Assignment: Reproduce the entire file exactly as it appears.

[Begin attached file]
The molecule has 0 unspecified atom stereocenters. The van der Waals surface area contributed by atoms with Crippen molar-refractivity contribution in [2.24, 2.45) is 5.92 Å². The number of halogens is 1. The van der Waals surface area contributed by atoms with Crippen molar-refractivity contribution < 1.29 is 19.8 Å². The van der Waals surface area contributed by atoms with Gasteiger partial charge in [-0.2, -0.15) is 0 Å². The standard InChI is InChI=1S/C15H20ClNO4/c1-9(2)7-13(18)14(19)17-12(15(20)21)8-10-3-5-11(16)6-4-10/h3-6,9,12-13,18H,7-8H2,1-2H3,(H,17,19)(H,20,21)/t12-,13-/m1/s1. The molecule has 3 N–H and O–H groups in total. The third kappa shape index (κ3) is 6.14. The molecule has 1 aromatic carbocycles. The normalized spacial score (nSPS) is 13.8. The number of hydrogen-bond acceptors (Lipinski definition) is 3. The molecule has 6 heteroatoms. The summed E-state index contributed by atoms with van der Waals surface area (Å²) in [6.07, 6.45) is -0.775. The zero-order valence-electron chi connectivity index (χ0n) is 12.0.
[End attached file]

The molecule has 0 unspecified atom stereocenters. The van der Waals surface area contributed by atoms with Crippen molar-refractivity contribution in [2.24, 2.45) is 5.92 Å². The number of halogens is 1. The van der Waals surface area contributed by atoms with Crippen molar-refractivity contribution < 1.29 is 19.8 Å². The van der Waals surface area contributed by atoms with Gasteiger partial charge in [-0.2, -0.15) is 0 Å². The standard InChI is InChI=1S/C15H20ClNO4/c1-9(2)7-13(18)14(19)17-12(15(20)21)8-10-3-5-11(16)6-4-10/h3-6,9,12-13,18H,7-8H2,1-2H3,(H,17,19)(H,20,21)/t12-,13-/m1/s1. The molecule has 3 N–H and O–H groups in total. The third kappa shape index (κ3) is 6.14. The molecule has 1 aromatic carbocycles. The normalized spacial score (nSPS) is 13.8. The number of hydrogen-bond acceptors (Lipinski definition) is 3. The molecule has 6 heteroatoms. The summed E-state index contributed by atoms with van der Waals surface area (Å²) in [6.07, 6.45) is -0.775. The zero-order valence-electron chi connectivity index (χ0n) is 12.0.